Investors see benefits of subscription line liquidity
Credit lines reduce the need for multiple capital calls and mean that managers can stay liquid without needing to hold large cash reserves
Seeking to improve their treasury operations, private equity-style managers are increasingly using ‘subscription line’ banking facilities. Used well, these give General Partners (GPs) the flexibility and liquidity to run their businesses more efficiently, while also reducing the cost of capital.
These credit lines are mainly used by traditional closed-end private equity managers, where investors have committed and uncalled capital. But they are also available to open-end real estate funds.
They benefit both the fund manager and the investors. The lines provide relatively low-cost financing for the manager, with the interest rate usually a base rate or LIBOR-based rate plus a margin. At the same time, they reduce the administrative burden of multiple small capital calls for manager and investors alike. Additionally, the manager does not have to hold cash reserves which could negatively impact returns.
What are subscription lines?
Subscription facilities are senior secured revolving credit facilities secured by the unfunded capital commitments of the fund’s Limited Partners (LPs). The facilities are underwritten to determine the value of the investors’ pledged commitments. Eligibility requirements and advance rates are based on the investors’ credit quality.
The loans typically provide liquidity for the fund on a faster basis than calling capital from the investors. Advances are usually available within 24 hours while the traditional LP investor capital could take seven to ten business days to fund. Traditionally, similar loans were used for short-term bridging of capital calls for deal closings. However, with open-end real estate funds they have also been used to bridge investor flows.
Fund managers also use subscription facilities as a bridge from investment closing to closing of permanent financing. Lines can also be used to warehouse acquisitions during the entire investment period.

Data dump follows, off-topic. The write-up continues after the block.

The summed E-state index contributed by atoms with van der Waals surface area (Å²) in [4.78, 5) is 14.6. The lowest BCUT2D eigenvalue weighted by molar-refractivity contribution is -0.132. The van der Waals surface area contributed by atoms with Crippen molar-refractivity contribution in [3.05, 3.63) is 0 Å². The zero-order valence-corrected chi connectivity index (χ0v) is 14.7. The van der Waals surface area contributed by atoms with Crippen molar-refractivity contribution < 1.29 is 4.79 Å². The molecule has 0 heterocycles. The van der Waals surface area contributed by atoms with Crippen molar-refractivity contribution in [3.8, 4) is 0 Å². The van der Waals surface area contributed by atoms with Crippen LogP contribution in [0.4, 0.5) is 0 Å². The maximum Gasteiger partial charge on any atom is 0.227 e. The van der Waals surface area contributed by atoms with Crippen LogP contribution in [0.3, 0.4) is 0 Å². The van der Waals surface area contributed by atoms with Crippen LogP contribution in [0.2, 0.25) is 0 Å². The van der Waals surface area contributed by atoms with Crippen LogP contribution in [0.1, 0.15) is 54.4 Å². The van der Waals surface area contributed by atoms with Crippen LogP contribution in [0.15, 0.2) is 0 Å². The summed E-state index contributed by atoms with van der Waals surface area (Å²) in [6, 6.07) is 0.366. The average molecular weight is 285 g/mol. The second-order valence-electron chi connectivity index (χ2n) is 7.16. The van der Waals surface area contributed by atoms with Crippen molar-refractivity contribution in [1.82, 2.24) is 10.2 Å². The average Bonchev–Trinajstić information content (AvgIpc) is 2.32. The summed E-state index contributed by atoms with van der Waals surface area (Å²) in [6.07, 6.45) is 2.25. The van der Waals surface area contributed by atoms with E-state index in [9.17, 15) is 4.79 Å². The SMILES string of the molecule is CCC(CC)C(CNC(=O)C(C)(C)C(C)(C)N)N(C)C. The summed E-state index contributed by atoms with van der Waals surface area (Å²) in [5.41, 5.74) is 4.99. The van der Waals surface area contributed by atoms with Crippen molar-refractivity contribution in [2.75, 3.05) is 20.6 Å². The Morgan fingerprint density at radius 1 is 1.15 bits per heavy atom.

How are they underwritten?
The creditworthiness of the underlying LPs is of primary consideration. Another key factor is concentration risk: no single LP can make up more than a certain percentage of the investor base. Investor consent letters in favour of the lender are another important item; in some cases the lender might even require additional credit information from the investors.
Other considerations include: investor side letters, co-investment, any feeder fund arrangements and transfer rights of LP interests. Lenders closely review the Limited Partnership Agreement to evaluate its structure, as well as the rights and powers of the GP. The GP’s ability to incur financing at the fund level and the LP’s ability to remove the GP are notable. The GP is looked at in terms of its history as an investment manager and the specific fund’s track record.
Insistence on credit lines
Subscription facilities are becoming more widely used and, in some cases, investors are requiring managers to put a facility in place. But fund managers should differentiate between specialist lenders and those that are relative novices.
In the experience of Citco Capital Solutions, working with an experienced partner will allow the investment manager to get the facility’s full benefits. Leveraging our expertise in the alternative investment sector, we arrange these and other types of fund financings.
8th September 2016